Yeah, it's, it's, before it got to the really bad hills, it got to the part where it started to climb, but it was not the big climb of, of Heartbreak Hill at 20. It was, as it starts through the rolling section of, of the Newton Hills, which is a whole big stretch of the race, he just started falling off the back.
The leaders started pushing the pace, and it was kind of subtle at first. It's like, did he just move himself to the back of the pack? Mm-hmm. And then he was a couple steps off the back. Yeah. And then he was [00:19:00] out the back of the pack and the announcers were like, it looks like Kipchoge is slipping behind.
Yeah. What's going through his head at that point? Mm-hmm. Because he'd run so many races where it was in the exact opposite position, where he put his foot on the gas and everybody disappeared around him. Yep. At this point, someone else hit the gas pedal and he tried to hit his gas pedal and it wasn't there.
[00:19:20] Angie: It didn't go.
[00:19:20] Kevin: So what do you do? How do you keep pushing when you've got seven miles to go? Mm-hmm. And you're watching the crowd pull away.
[00:19:28] Angie: Yeah. And especially when you have that expectation, you know, kind of going back to this idea of expectations versus reality. When you expect to win, like he expected to win, right? Yeah. Like that. He had that expectation of himself, like yes, he has respect for the sport, he has respect for the marathon. He understands that running anything can happen on any given day, but he still went into that race with the expectation that I am going to win this race. I guess. the announcers were talking that he had been talking about setting a course record like in a couple [00:20:00] weeks prior. Sure. And he, he kind of stopped talking about that part of it and just talking about how he wanted to, to go out and win this race. So his, his, focus kind of shifted a little bit, but he was still expecting to win. So, That's what I really would like to know is like how do you keep pushing on when your reality is not meeting your expectation? And I think that is something that we as real life runners can all relate to. We all sometimes have ideas in our head of what should happen or what we think might happen. And when our reality doesn't meet that expectation, how do we keep going? How do we keep putting one foot in front of the other? How do we keep pushing ourselves? It's because it's not like he just, you know, fell back and, and stopped pushing. Like he kept pushing himself. He ended up in sixth place. Right. Like that is still very, very respectable.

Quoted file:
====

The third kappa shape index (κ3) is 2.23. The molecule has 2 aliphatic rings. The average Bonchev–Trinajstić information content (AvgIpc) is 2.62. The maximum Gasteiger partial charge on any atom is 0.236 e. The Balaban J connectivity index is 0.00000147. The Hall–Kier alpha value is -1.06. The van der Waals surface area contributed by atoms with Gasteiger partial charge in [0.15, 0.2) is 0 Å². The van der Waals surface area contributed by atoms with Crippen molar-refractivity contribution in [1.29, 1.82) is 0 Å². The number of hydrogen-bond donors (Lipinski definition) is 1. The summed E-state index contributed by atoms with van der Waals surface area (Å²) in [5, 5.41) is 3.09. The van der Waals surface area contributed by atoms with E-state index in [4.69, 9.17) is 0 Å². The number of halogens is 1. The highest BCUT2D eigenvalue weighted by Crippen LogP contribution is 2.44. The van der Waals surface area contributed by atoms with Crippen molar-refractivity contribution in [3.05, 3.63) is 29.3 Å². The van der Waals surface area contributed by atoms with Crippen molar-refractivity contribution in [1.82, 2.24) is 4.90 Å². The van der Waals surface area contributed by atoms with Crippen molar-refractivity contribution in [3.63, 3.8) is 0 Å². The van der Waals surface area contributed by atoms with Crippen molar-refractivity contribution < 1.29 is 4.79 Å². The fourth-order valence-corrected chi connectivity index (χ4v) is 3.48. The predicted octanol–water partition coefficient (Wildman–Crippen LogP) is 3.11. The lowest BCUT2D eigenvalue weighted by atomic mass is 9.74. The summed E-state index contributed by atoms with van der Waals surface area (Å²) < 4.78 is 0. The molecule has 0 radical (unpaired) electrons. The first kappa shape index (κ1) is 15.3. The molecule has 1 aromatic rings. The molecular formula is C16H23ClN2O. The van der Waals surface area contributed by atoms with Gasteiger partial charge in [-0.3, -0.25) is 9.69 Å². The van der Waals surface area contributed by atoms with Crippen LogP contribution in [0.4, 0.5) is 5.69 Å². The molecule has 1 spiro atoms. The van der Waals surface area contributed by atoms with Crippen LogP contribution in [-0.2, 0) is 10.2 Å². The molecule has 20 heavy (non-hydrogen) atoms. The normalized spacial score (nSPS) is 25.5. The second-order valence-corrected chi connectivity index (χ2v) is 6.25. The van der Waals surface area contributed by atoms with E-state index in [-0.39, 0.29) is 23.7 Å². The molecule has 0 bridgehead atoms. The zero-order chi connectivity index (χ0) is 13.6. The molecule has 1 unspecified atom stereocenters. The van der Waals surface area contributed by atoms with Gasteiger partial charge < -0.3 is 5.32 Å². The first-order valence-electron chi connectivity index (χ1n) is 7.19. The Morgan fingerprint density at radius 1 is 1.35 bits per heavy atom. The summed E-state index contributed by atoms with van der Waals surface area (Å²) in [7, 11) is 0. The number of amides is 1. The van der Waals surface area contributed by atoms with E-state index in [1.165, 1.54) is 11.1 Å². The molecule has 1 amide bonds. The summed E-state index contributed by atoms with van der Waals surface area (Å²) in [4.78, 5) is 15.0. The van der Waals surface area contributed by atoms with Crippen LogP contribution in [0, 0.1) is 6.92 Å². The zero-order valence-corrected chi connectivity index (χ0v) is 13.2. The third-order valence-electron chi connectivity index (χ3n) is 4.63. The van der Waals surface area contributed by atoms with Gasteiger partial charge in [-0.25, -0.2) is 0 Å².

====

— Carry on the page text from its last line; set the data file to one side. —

[00:20:47] Kevin: Right. Cuz when he initially fell off the pack Yeah. At one point he was in ninth place, like he got dropped out the back. Mm-hmm. And then he had to recompose himself during a difficult portion of the race. Like as you hit the the [00:21:00] hill, you've now lost contact with the pack and you're about to hit the biggest hill of the race. Yeah. Like, you really have to bring some focus to there. And he was able to get up the hill mm-hmm down the other side of it and put himself in, in the best perf the best showing that he could on that day, I think is probably the, the best way to say that. And it, it wasn't a win, it wasn't what he was hoping for. Mm-hmm. I th he wasn't the only one standing there on the starting line saying, I'm going to win today. I think that there were plenty of people standing there on the starting line.
[00:21:30] Angie: Yeah. Like Evan's Chabe, the defending champion.
[00:21:32] Kevin: Like the, the poor guy looking down with the number one on his jersey. Yeah. And everyone's like, Ooh, well let's see how fast Kipchoge runs. Meanwhile, Evan's Tibet's sitting there like, Hey, you guys remember last year when I broke the tape? Yeah. That's why there's a one on my chest. Mm-hmm. You know, he had the same mindset at the starting line. There was a handful of other people, you know, at the, the very start of the race. They're like, here's some people to keep an eye on. But I bet there's more than just the like [00:22:00] five, six people that they named that thought to themselves maybe today. Mm-hmm. Maybe today is the day. Yeah. Because it's, we got a little bit of a headwind. We got some, some wet conditions. You add a little bit of variables to it. Yeah. And you're never quite sure how that's gonna affect every person in the race.